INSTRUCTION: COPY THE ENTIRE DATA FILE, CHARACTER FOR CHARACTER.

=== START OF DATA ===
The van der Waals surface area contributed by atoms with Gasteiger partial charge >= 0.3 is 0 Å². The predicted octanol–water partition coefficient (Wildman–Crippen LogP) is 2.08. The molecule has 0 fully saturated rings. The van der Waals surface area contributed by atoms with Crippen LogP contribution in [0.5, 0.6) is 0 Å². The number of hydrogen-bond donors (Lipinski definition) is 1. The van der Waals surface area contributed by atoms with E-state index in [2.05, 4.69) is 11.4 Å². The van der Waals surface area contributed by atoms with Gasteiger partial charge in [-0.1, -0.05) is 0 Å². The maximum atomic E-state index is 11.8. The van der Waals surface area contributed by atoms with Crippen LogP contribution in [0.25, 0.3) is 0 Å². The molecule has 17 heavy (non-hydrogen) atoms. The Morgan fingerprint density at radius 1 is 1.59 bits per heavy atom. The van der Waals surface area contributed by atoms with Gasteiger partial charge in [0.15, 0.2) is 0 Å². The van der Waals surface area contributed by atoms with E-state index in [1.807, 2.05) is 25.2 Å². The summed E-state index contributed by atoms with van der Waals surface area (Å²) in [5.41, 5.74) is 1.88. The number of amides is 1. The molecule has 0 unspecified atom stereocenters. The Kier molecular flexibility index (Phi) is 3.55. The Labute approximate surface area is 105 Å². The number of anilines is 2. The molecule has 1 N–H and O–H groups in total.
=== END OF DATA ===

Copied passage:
The van der Waals surface area contributed by atoms with Gasteiger partial charge >= 0.3 is 0 Å². The predicted octanol–water partition coefficient (Wildman–Crippen LogP) is 2.08. The molecule has 0 fully saturated rings. The van der Waals surface area contributed by atoms with Crippen LogP contribution in [0.5, 0.6) is 0 Å². The number of hydrogen-bond donors (Lipinski definition) is 1. The van der Waals surface area contributed by atoms with E-state index in [2.05, 4.69) is 11.4 Å². The van der Waals surface area contributed by atoms with Gasteiger partial charge in [-0.1, -0.05) is 0 Å². The maximum atomic E-state index is 11.8. The van der Waals surface area contributed by atoms with Crippen LogP contribution in [0.25, 0.3) is 0 Å². The molecule has 17 heavy (non-hydrogen) atoms. The Morgan fingerprint density at radius 1 is 1.59 bits per heavy atom. The van der Waals surface area contributed by atoms with Gasteiger partial charge in [0.15, 0.2) is 0 Å². The van der Waals surface area contributed by atoms with E-state index in [1.807, 2.05) is 25.2 Å². The summed E-state index contributed by atoms with van der Waals surface area (Å²) in [5.41, 5.74) is 1.88. The number of amides is 1. The molecule has 0 unspecified atom stereocenters. The Kier molecular flexibility index (Phi) is 3.55. The Labute approximate surface area is 105 Å². The number of anilines is 2. The molecule has 1 N–H and O–H groups in total.